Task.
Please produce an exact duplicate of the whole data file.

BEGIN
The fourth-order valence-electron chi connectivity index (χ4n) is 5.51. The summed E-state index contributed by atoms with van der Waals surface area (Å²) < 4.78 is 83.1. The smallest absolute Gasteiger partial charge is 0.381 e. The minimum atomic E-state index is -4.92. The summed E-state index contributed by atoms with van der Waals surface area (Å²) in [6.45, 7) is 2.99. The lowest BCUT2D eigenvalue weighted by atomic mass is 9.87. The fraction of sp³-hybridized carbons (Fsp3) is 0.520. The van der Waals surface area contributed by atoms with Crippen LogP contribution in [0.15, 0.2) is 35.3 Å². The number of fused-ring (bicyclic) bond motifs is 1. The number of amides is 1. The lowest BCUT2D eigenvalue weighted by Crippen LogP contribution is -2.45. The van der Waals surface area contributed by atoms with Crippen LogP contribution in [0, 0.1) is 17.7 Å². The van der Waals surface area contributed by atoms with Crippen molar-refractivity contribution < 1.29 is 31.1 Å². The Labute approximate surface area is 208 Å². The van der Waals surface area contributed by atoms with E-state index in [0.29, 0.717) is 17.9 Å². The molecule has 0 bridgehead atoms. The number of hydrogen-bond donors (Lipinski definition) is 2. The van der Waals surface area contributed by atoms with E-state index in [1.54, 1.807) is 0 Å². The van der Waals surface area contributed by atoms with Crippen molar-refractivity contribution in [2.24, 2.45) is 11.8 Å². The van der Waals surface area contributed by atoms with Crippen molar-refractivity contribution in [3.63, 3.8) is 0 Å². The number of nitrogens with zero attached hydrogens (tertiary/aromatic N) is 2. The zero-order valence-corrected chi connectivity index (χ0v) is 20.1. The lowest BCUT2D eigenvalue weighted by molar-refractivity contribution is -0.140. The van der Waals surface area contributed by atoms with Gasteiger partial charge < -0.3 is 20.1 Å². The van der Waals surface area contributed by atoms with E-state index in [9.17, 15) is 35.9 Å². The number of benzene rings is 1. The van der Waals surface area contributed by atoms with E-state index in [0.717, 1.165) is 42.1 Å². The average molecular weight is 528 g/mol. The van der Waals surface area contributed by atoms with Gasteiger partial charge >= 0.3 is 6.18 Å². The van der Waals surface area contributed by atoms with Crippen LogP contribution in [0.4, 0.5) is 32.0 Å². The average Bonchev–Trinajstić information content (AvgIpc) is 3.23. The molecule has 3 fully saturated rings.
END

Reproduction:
The fourth-order valence-electron chi connectivity index (χ4n) is 5.51. The summed E-state index contributed by atoms with van der Waals surface area (Å²) < 4.78 is 83.1. The smallest absolute Gasteiger partial charge is 0.381 e. The minimum atomic E-state index is -4.92. The summed E-state index contributed by atoms with van der Waals surface area (Å²) in [6.45, 7) is 2.99. The lowest BCUT2D eigenvalue weighted by atomic mass is 9.87. The fraction of sp³-hybridized carbons (Fsp3) is 0.520. The van der Waals surface area contributed by atoms with Crippen LogP contribution in [0.15, 0.2) is 35.3 Å². The number of fused-ring (bicyclic) bond motifs is 1. The number of amides is 1. The lowest BCUT2D eigenvalue weighted by Crippen LogP contribution is -2.45. The van der Waals surface area contributed by atoms with Crippen LogP contribution in [0, 0.1) is 17.7 Å². The van der Waals surface area contributed by atoms with Crippen molar-refractivity contribution < 1.29 is 31.1 Å². The Labute approximate surface area is 208 Å². The van der Waals surface area contributed by atoms with E-state index in [0.29, 0.717) is 17.9 Å². The molecule has 0 bridgehead atoms. The number of hydrogen-bond donors (Lipinski definition) is 2. The van der Waals surface area contributed by atoms with E-state index in [1.54, 1.807) is 0 Å². The van der Waals surface area contributed by atoms with Crippen molar-refractivity contribution in [2.24, 2.45) is 11.8 Å². The van der Waals surface area contributed by atoms with Crippen molar-refractivity contribution in [3.63, 3.8) is 0 Å². The number of nitrogens with zero attached hydrogens (tertiary/aromatic N) is 2. The zero-order valence-corrected chi connectivity index (χ0v) is 20.1. The lowest BCUT2D eigenvalue weighted by molar-refractivity contribution is -0.140. The van der Waals surface area contributed by atoms with Gasteiger partial charge < -0.3 is 20.1 Å². The van der Waals surface area contributed by atoms with E-state index in [9.17, 15) is 35.9 Å². The number of benzene rings is 1. The van der Waals surface area contributed by atoms with E-state index in [0.717, 1.165) is 42.1 Å². The average molecular weight is 528 g/mol. The van der Waals surface area contributed by atoms with Gasteiger partial charge >= 0.3 is 6.18 Å². The van der Waals surface area contributed by atoms with Crippen LogP contribution in [0.4, 0.5) is 32.0 Å². The average Bonchev–Trinajstić information content (AvgIpc) is 3.23. The molecule has 3 fully saturated rings.